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Transactions of the Wisconsin Academy of Sciences, Arts and Letters
volume IV (1876-1877)

Allen, William F.
The origin of the freeholders,   pp. 19-24 PDF (1.8 MB)


Page 19


The Origin of the Freeholders.
         THE ORIGIN OF THE FREEHOLDERS.
                       BY WILLIAM F. ALLEN,
          Professor of Latin and History in the University of Wisconsin.
    [This is a portion of a paper read at Racine, July 11, 1877, revised
and enlarged.]
  The accepted view at present as to the origin of the class of free-
holders is, that they represented the old village community, and
that their court, the Court Baron, represented the old village as-
sembly. Sir Henry Maine says (Village Communities, p. 137):
"We cannot doubt that the freeholders of the Tenemental lands
correspondin the main to the free heads of households composing
the old village community." Prof. Stubbs speaks (Constitution-
al History, Vol. I, p. 399) of the " court baron, the ancient gemot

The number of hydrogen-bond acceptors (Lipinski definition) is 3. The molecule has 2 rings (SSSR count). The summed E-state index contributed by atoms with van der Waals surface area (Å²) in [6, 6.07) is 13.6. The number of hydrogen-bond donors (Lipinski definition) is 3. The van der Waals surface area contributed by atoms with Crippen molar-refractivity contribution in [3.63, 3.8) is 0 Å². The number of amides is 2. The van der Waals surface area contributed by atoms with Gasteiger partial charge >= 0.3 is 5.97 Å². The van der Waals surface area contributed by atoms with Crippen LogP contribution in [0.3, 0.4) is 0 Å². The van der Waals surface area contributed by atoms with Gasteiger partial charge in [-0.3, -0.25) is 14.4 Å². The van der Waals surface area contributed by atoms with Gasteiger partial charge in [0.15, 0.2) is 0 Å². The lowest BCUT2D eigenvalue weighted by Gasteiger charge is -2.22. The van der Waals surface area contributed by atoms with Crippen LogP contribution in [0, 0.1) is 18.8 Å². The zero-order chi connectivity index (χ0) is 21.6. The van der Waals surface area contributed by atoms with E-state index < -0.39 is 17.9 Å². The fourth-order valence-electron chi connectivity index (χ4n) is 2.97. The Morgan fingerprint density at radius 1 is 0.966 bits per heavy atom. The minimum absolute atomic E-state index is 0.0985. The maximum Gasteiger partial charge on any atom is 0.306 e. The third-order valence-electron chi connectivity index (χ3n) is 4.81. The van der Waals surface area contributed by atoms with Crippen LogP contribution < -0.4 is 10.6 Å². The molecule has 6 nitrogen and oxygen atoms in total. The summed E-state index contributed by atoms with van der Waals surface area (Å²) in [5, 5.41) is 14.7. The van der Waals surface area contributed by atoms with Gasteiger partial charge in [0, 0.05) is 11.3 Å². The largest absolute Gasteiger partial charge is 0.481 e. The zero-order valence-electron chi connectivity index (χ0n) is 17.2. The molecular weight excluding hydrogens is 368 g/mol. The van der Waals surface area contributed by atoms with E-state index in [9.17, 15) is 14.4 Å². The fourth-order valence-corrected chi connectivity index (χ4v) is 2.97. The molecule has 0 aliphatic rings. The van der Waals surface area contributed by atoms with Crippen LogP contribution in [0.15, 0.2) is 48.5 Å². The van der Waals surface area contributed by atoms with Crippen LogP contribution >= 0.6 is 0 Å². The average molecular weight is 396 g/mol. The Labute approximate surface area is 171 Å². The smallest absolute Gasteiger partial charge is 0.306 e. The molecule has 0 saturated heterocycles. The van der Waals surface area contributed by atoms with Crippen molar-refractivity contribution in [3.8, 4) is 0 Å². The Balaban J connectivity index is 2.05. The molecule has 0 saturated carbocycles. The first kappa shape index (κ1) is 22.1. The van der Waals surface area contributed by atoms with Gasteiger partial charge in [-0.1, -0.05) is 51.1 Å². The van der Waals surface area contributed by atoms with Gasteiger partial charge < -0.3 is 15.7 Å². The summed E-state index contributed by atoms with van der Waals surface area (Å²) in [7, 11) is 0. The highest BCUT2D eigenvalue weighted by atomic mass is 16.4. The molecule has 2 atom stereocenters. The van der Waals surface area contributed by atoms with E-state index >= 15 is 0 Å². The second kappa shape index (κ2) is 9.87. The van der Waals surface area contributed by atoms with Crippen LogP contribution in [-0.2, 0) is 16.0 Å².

of the township." And Mr. Digby says (Introduction to the His-
tory of the Law of Real Property, p. 38):  "There can be little
doubt that tenure in socage [that is, freehold] is the successor of
the allodial proprietorship of early times." And again (p. 43):
"The manor court is the successor of the ancient assembly of the
village or township."
  In opposition to this view, I undertook to show in a previous
paper * that the so-called customary tenants, who were as a rule
serfs, were the representatives of the old village community; and
suggested that the tenants in socage, or freeholders, were
"specially privileged villani."  I propose at present to
develop
this last point further, and show that free socage was in its nature
a feudal tenure and that the freeholders as a class had a feudal
origin.
  First, it should be noted that free tenure was of two kinds: bv
chivalry or knight's service, and by socage or agricultural service;
and that the two classes of tenants, although differing widely in
the form of their services and in social position, formed neverthe-
           * See Transactions of the Academy, Vol. II, p. 220.
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